Although Pioli’s men’s somewhat fortunate penalty scored by Ibrahimovic allowed them to get back into the game, they deserved credit for taking advantage of the situation, piling on the pressure to score three of their four goals in five second-half minutes.

When it came to the Milanese outfit trying to stifle the Old Lady, they pressed in a 4-4-2/4-4-1-1 shape with Ibrahimovic marking one centre back and Rebic either tracking Pjanic or pressing the other central defender while aiming to block the pass lane to the Bosnian.

The near side winger would mark the fullback, and Juve’s central midfielders were monitored by a combination of Kessie, Bennacer and the ball far winger tucking into to help if Rebic pressed the centre backs so Juve couldn’t easily outnumber them 3v2 in midfield. The fullbacks and central defenders could then have a 4v3 overload vs Juve’s front three.

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Milan’s pressing shape with the ball far winger pushing in to mark Juve’s ball far central midfielder.

Despite their pressing play working reasonably, the away team still found some joy, with Pjanic often finding space when Rebic jumped out to press a central defender. Using this advantage in the first line, Juve could draw out a midfielder to press Pjanic, which created spaces for the likes of Ronaldo, Higuain and Bernardeschi to exploit between the lines.

How Rabiot rotated with Ronaldo and Bentancur did the same with Bernadeschi also gave Milan something to think about. By altering their markers’ reference points, they used the seconds of confusion to find space to receive.

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Smart rotation between Bernardeschi and Bentancur opens up some possibilities and space.

How the front three subtly rotated and mixed their time between dropping deep, hugging the touchline or edging into the half-spaces to generate room for the fullbacks to attack warranted mention too.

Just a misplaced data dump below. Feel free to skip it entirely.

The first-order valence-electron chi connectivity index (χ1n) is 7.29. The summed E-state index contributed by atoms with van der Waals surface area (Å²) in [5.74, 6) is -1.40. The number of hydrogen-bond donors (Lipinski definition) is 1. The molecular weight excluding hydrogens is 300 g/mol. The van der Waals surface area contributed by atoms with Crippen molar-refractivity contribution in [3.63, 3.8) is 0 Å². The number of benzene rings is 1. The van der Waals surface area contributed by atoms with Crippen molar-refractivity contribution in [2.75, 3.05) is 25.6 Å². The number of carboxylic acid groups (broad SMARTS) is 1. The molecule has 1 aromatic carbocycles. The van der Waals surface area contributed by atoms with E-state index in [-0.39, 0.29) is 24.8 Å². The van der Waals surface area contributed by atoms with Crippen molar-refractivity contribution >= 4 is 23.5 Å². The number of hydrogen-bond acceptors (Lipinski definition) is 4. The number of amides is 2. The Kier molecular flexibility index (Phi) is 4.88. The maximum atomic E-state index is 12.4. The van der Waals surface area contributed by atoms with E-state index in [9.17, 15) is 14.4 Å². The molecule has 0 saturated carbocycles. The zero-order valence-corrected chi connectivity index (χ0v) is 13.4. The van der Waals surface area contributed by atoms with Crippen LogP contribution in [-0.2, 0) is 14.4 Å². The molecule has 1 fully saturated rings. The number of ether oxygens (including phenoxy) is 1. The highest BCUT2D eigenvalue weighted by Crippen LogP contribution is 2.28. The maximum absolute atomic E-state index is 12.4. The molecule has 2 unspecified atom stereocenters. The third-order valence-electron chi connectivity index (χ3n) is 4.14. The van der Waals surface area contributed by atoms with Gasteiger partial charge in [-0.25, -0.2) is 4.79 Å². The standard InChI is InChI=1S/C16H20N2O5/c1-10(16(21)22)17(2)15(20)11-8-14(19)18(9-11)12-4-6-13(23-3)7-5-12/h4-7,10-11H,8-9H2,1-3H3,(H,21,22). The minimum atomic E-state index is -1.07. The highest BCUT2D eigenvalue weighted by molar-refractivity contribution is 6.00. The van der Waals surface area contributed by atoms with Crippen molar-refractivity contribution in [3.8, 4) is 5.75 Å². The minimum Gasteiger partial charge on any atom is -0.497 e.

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Excellent space finding by Bernadeschi.

Without Dybala’s menacing presence, however, Sarri’s team found it difficult to cut open Milan frequently, instead of having to rely on Rabiot’s mesmerising goal, and a defensive mix up that enabled Ronaldo to slot home, to find the back of the net. Milan’s defensive organisation, especially in deeper areas, certainly merited praise, for it was crucial towards them blunting Juve and restricting them to just 12 shots (four less than their average).

Switching the focus to their efforts without the ball, and the Bianconeri were typically content to drop back and defend passively in their 4-4-2 shape, which saw Rabiot drop into left midfield and Ronaldo press alongside Higuain. Another key aspect of their pressing was how the ball near central midfielder would often harry the ball near fullback while hoping to keep their opposite number in their cover shadow.

Lacking intensity and aggression in their horizontal shifting, Milan built up pretty smoothly, with the width added by Saelemakers and Hernandez, Ibrahimovic or Rebic’s intelligent dropping movements and the central midfielders’ ability to pull their Juve counterparts out of shape compounding issues for the visitors.

In an attempt to add some dynamism, energy and running power, Sarri introduced Douglas Costa, Blaise Matuidi and Aaron Ramsey in the 68th minute. But it wasn’t to be for them, as Milan would add a fourth through Rebic after a shocking error to seal all three points.

Outperforming Juve in XG 2.21 to 1.46, outshooting the Turin giants 13 to 12 and winning 51.35% of their defensive duels compared to Juve’s 43.14%, there was no denying Milan on this remarkable night at the San Siro.

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Milan’s shot map.

In absolutely scintillating form and looking unstoppable in their quest to qualify for the Europa League, it’ll take a special effort to overcome Pioli’s organised, spirited and classy team at present.

Their performance against the soon to be crowned champions illustrated just how far they’ve come under Pioli and how the future appears very bright for the Rossoneri after years of underachieving.